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The following three articles are part of a special section on environment and energy conservation in The Energy J., 15(1), Jan. 1994.

Item #d94may1

"The Costs of Stabilizing Global CO2 Emissions: A Probabilistic Model Based on Expert Judgments," A.S. Manne (Dept. Operations Res., Stanford Univ., Stanford CA 94305), R.G. Richels, ibid., 31-56.

Policy makers need information on the range and relative likelihood of possible outcomes, but previous analyses have made no attempt to assign probabilities to various scenarios. This study uses such estimates to project an annual cost of between 0.2 and 6.8 percent of gross world product; expected cost is 1.5 percent.

Item #d94may2

"International Trade in Oil, Gas and Carbon Emission Rights: An Intertemporal General Equilibrium Model," A.S. Manne (address immed. above), T.F. Rutherford, ibid., 57-76.

Employs a five-region model to explore three related issues: the impact of carbon limits on future oil prices; the problem of "leakage," which arises if the OECD countries were to adopt unilateral emission limits; and gains from trade in carbon emission rights. The near- and long-term impacts of carbon limits are likely to differ.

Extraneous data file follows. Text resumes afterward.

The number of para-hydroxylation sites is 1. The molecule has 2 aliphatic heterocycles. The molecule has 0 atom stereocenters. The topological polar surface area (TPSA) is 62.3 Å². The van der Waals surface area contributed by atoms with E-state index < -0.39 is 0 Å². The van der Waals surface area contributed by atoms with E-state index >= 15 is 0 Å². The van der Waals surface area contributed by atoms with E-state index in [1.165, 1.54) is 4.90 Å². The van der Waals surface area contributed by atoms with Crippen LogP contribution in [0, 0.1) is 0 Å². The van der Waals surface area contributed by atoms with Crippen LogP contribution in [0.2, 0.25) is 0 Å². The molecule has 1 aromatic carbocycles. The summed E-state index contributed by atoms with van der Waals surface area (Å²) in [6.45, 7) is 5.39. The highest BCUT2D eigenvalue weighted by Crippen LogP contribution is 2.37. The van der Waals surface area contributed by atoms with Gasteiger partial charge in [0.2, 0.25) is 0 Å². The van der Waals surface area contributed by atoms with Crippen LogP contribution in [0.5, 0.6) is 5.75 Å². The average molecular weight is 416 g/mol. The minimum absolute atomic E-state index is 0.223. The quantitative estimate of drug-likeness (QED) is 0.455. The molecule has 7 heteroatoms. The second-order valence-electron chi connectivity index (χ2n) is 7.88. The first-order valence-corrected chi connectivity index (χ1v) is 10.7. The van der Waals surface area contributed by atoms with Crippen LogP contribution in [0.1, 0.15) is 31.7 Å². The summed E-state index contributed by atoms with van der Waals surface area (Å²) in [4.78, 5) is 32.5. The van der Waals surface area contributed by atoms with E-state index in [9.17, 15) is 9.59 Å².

Item #d94may3

"A Climate Treaty and the Norwegian Economy: A CGE Assessment," A. Brendemoen (Statistics Norway, P.B. 8131 Dep, 0033 Oslo 1, Norway), H. Vennemo, ibid., 77-94.

Results from a disaggregate computable general equilibrium model suggest that CO2 emissions will decrease compared to the current level. The distributional impacts are modest, and increases in secondary benefits recoup almost one half of the loss in private consumption.

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